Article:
Repercussions of Violence Essay Example
Lord Byron, an esteemed poet, once said “The sight of blood to crowds begets the thirst for more, as the wine-cup leads to the long revel.” Violence is like a contagious disease that starts with one person and then burgeons through society. The French Revolution was a time where starving people rose in a frenzy in hopes of overthrowing the corrupt government. Hostile actions were minimal, but people were influenced to take action then causing the tragic Revolution. In Charles Dickens A Tale of Two Cities, Conflicting times provokes people to resort to cruelty which perpetuates more violence within a society.
Uncontrolled violence has been seen all throughout time by revolutionaries bloodthirst. For instance, the wine-cask breaks open and wine spills everywhere. Seeing this, a mob of hungry people in Paris rush towards it and start fighting for their own share of wine.
A greedy and savage man’s savagery starts to show and “scrawled upon a wall with his fingers dipped in muddy wine-less-BLOOD,” staining the wall (Dickens 36). Dickens illustrates how the revolutionaries rushed to get what they wanted in a violent manner. As more people started to head for the wine, the more mob violence that was shown. The man writes the word “blood” to represent and warn people that future bloodshed will occur in a gruesome manner.
Moreover, a revolutionaries bloodthirst is also shown when Madame Defarge and Miss Pross fight. Dickens describes, “The two hands of Madame Defarge buffeted and tore her face; but, Miss Pross, with her head down, held her round the waist, and clung to her with more than the hold of a drowning man,” amplifying the fight (Dickens 434). Angered by ongoing events, Madame Defarge storms to start trouble with Miss Pross. Miss Pross being the peaceful woman she is, doesn’t fight back in the beginning. But, as Madame Defarge’s coldness is shown, Miss Pross starts to show her violent side and fights Madame Defarge. The readers are able to see how one act of violence perpetuated another act of violence. People’s bloodthirst causes violence to proliferate in a society.
One’s shameless and selfish acts of violence can spark long-term violence in a society. Likewise, Madame Defarge, a strong revolutionist is angered by the actions of a man who hurt her sister. Although it was only one man, she is willing to seek revenge on multiple people. Madame Defarge bitterly states, “‘I care nothing for this Doctor, I. He may wear his head or lose it, for any interest I have in him; it is all one to me. But, the Evremonde people are to be exterminated and the wife and child must follow the husband and father’” exposing her cruel thoughts (Dickens 424). Although only one person was the cause of Madame Defarge’s pain, she decides to take it out on everybody through murder. Her own violent thoughts are detrimental to society as it causes harm to many people.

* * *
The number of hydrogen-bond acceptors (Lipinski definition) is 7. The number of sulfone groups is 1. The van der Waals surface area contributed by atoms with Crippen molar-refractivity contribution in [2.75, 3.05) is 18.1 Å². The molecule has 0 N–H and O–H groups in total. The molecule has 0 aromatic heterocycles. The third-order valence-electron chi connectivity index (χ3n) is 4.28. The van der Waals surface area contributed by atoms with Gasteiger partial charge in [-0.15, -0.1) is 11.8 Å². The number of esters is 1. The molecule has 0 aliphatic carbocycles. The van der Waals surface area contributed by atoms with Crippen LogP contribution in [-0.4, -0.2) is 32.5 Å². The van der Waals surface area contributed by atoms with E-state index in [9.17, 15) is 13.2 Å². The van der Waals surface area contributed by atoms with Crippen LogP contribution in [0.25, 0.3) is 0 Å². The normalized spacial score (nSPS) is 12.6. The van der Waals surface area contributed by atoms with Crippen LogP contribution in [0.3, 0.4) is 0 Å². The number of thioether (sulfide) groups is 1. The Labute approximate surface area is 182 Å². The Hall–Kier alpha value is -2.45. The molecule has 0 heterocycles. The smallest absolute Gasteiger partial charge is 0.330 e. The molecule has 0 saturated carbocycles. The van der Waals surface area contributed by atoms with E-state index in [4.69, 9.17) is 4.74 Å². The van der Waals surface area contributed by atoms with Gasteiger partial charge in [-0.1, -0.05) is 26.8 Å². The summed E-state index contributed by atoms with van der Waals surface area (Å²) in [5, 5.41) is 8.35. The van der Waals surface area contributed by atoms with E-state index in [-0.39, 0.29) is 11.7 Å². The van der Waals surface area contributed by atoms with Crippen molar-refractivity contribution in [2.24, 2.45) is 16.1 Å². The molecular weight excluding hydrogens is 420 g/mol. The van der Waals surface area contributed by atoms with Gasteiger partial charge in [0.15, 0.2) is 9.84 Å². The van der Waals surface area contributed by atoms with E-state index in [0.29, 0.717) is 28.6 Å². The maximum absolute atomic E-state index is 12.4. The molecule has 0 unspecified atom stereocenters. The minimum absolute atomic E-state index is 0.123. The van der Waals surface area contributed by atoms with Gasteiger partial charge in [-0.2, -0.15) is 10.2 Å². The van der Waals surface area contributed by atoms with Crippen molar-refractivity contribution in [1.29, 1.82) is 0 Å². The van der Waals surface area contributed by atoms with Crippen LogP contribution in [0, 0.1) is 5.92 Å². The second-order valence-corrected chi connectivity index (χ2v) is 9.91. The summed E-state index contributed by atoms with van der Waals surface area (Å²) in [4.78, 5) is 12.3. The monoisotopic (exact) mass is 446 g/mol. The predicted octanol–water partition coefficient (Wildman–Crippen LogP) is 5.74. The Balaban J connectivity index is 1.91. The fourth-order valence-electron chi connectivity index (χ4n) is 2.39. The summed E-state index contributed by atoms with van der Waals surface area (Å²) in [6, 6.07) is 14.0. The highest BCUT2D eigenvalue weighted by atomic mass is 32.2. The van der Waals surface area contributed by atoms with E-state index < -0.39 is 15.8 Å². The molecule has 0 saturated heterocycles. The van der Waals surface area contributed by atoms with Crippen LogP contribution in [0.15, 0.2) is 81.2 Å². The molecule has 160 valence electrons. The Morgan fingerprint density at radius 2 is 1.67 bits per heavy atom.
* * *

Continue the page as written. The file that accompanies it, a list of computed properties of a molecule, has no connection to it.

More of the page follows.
If more people are affected by her violence, then the already existing problems become gruesomely worse. Another instance where selfish violence is shown, is when Marquis Evremonde, an aristocrat, carelessly kills a child. Dickens writes, “...one of its wheels came to a sickening little jolt, and there was a loud cry from a number of voices…’Killed’ shrieked the man in wild desperation” killing the child (Dickens 127). Marquis’s head is clouded up with his selfish deeds. He doesn’t show any emotion towards the underclass and acts brutally towards them. He runs over a child and doesn’t seem to care which angers the fellow people of St. Antoine. This sparks the revolution as more acts of violence is shown. People’s selfish and violent deeds cause much violent chaos in a society.
In Charles Dickens, A Tale of Two Cities, perpetuated violence is seen as a result of people’s reactions to conflicting times. All in all, it is human nature for people to turn to violence in troubling times. When violence comes to mind, people think of fights on city streets or countries at war. But, violence really manifests from the tiny and unexpected events. Violence is only a snowball that gets worse as time passes.
“Lord Byron Quote.” A, www.azquotes.com/quote/1324339.
Krapesh, Patti, et al. A Tale of Two Cities. Raintree, 1980.